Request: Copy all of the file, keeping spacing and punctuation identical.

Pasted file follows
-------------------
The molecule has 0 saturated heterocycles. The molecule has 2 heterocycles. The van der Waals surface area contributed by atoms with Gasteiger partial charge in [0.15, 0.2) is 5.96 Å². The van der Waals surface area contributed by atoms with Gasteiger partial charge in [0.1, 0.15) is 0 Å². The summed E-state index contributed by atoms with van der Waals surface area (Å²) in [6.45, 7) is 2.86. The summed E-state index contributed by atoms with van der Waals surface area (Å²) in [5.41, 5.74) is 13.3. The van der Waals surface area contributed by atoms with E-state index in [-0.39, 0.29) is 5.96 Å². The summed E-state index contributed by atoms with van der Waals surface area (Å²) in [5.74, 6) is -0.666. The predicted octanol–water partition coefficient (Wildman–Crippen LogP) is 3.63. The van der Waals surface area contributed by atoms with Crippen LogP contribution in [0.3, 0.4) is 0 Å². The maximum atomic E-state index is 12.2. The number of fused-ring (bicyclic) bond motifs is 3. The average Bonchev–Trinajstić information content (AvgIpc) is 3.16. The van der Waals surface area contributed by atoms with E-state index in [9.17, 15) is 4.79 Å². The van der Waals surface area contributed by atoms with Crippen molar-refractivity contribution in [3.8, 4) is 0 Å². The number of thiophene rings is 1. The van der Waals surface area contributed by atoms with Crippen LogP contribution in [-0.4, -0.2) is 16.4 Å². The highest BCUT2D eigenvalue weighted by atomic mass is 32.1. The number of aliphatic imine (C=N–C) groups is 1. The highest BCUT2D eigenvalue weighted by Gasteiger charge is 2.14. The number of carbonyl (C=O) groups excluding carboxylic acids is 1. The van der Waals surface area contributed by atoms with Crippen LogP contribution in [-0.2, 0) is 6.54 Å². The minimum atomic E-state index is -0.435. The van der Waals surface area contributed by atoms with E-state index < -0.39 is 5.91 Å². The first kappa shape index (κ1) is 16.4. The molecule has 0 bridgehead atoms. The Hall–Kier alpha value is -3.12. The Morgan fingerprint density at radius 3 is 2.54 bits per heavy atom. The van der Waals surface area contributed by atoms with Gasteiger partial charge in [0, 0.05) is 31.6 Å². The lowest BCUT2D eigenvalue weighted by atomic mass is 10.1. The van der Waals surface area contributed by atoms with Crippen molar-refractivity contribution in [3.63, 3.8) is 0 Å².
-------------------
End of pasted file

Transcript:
The molecule has 0 saturated heterocycles. The molecule has 2 heterocycles. The van der Waals surface area contributed by atoms with Gasteiger partial charge in [0.15, 0.2) is 5.96 Å². The van der Waals surface area contributed by atoms with Gasteiger partial charge in [0.1, 0.15) is 0 Å². The summed E-state index contributed by atoms with van der Waals surface area (Å²) in [6.45, 7) is 2.86. The summed E-state index contributed by atoms with van der Waals surface area (Å²) in [5.41, 5.74) is 13.3. The van der Waals surface area contributed by atoms with E-state index in [-0.39, 0.29) is 5.96 Å². The summed E-state index contributed by atoms with van der Waals surface area (Å²) in [5.74, 6) is -0.666. The predicted octanol–water partition coefficient (Wildman–Crippen LogP) is 3.63. The van der Waals surface area contributed by atoms with Crippen LogP contribution in [0.3, 0.4) is 0 Å². The maximum atomic E-state index is 12.2. The number of fused-ring (bicyclic) bond motifs is 3. The average Bonchev–Trinajstić information content (AvgIpc) is 3.16. The van der Waals surface area contributed by atoms with E-state index in [9.17, 15) is 4.79 Å². The van der Waals surface area contributed by atoms with Crippen molar-refractivity contribution in [3.8, 4) is 0 Å². The number of thiophene rings is 1. The van der Waals surface area contributed by atoms with Crippen LogP contribution in [-0.4, -0.2) is 16.4 Å². The highest BCUT2D eigenvalue weighted by atomic mass is 32.1. The number of aliphatic imine (C=N–C) groups is 1. The highest BCUT2D eigenvalue weighted by Gasteiger charge is 2.14. The number of carbonyl (C=O) groups excluding carboxylic acids is 1. The van der Waals surface area contributed by atoms with Crippen LogP contribution in [-0.2, 0) is 6.54 Å². The minimum atomic E-state index is -0.435. The van der Waals surface area contributed by atoms with E-state index < -0.39 is 5.91 Å². The first kappa shape index (κ1) is 16.4. The molecule has 0 bridgehead atoms. The Hall–Kier alpha value is -3.12. The Morgan fingerprint density at radius 3 is 2.54 bits per heavy atom. The van der Waals surface area contributed by atoms with Gasteiger partial charge in [0, 0.05) is 31.6 Å². The lowest BCUT2D eigenvalue weighted by atomic mass is 10.1. The van der Waals surface area contributed by atoms with Crippen molar-refractivity contribution in [3.63, 3.8) is 0 Å².